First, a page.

There are times that we sometimes miss the point by adhering to formalities or being stuck in a rut. A story by Persian poet Jalal ad-Din Muhammad Rumi is a good example.
One day, Moses heard the prayer of a shepherd. “God, where are you?ㅡSo I can become your servant, and mend your sandals and comb your hair. (So) I can wash your robe, kill your lice, (and) bring you a cup of milk. (So) I can kiss your small head, massage your small foot.” Moses could not listen to his prayer any more. How dare he say such gibberish to God? Moses raged. He thought the shepherd was blasphemous and stopped his prayer. He gave the shepherd a good scolding by telling him to stop being ignorant and start using elegant words. Feeling heartbroken, the shepherd tore his robe, made a deep sigh and ran into a desert.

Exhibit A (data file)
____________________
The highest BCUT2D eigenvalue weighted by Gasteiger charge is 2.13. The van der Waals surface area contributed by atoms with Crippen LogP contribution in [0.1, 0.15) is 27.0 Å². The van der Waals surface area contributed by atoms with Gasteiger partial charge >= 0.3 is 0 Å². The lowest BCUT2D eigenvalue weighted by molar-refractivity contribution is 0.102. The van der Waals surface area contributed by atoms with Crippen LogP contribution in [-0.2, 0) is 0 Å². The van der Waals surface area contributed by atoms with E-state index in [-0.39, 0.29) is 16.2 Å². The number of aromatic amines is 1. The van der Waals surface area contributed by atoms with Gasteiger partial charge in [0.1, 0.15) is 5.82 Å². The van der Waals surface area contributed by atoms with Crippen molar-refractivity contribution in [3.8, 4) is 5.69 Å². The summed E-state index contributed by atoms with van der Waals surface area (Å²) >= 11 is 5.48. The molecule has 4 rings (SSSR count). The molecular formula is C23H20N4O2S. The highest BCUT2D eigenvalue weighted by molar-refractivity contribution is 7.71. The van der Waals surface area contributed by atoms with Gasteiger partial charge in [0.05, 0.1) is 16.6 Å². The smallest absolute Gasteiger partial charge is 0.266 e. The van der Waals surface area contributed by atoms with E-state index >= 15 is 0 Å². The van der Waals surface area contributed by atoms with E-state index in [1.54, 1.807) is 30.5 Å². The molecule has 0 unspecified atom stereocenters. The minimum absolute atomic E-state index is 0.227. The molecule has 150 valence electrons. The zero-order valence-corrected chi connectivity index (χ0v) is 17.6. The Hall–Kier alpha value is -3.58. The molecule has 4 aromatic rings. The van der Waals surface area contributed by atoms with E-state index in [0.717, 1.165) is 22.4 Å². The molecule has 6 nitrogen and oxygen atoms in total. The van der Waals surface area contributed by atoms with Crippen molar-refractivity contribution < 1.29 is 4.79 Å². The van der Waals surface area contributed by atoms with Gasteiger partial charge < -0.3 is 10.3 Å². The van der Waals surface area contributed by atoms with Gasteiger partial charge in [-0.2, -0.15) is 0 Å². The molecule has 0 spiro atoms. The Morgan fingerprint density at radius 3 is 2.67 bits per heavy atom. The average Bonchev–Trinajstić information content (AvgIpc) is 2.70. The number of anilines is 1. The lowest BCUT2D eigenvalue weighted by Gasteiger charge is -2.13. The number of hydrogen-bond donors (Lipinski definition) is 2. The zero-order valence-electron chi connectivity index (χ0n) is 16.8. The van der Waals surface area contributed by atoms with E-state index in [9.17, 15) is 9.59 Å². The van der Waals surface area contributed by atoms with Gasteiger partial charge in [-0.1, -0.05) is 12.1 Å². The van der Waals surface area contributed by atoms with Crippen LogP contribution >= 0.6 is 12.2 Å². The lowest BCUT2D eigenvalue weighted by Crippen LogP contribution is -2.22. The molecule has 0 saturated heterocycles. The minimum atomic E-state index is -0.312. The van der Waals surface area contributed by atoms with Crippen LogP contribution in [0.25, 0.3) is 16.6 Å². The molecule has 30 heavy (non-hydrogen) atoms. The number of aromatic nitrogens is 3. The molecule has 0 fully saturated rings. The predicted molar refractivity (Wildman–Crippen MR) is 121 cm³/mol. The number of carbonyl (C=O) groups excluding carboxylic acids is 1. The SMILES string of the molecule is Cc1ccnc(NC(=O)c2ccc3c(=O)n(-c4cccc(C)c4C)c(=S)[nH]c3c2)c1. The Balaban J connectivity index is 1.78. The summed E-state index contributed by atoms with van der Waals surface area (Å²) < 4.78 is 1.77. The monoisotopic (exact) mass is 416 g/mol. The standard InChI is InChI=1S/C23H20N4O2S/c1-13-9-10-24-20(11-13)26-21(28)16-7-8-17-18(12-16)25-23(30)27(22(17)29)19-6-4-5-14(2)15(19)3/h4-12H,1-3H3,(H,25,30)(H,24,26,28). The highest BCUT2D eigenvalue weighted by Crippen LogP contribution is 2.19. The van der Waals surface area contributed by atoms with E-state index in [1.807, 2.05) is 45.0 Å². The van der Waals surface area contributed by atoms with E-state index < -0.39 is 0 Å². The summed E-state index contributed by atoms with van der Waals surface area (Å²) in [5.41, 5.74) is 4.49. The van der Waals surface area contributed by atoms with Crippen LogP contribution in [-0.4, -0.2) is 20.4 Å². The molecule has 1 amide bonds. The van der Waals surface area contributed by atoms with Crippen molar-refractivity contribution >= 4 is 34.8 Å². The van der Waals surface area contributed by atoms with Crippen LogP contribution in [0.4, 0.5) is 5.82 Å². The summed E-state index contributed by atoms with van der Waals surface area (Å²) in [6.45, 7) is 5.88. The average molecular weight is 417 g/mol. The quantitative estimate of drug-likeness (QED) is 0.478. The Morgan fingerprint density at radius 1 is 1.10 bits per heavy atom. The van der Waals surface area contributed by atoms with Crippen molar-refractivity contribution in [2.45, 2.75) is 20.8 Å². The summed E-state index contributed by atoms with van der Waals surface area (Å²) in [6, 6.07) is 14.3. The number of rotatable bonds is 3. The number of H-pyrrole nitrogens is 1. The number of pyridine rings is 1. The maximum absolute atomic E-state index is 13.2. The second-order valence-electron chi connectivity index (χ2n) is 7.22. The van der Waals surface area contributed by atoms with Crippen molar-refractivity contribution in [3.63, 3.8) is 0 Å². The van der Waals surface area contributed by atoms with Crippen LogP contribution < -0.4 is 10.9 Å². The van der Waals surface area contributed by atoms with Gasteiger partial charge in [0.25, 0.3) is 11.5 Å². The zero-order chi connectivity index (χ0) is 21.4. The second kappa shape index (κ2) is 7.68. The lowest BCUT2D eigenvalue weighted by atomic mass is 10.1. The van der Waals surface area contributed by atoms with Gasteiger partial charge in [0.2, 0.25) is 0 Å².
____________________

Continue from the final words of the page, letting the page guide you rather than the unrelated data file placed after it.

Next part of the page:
Moses was confident that he did the right thing. But God reprimanded him. “Did I make you my prophet to bring humanity to me or to drive it away?” The God scolded him for insulting the worshipper who was praying fervently. There is no good or bad in the way one worships. There is no rank in worshipping. What sounds like blasphemy can sometimes be the most sincere prayer.
Repentant and humbled, Moses found the shepherd in the desert and apologized to him. Moses told him to make a prayer as he wishes. But the shepherd had already realized it. The simplicity he showed and his fervent heart for God were actually the essence of prayers. Moses forgot about it and hurt the shepherd’s feelings.
This poet by Rumi gives us a lesson that we should always be faithful to the basics and the essence. It is an allegory that shows a sincere heart and a burning thirst is the key rather than fancy rituals or words. This story, of course, does not only apply to religions.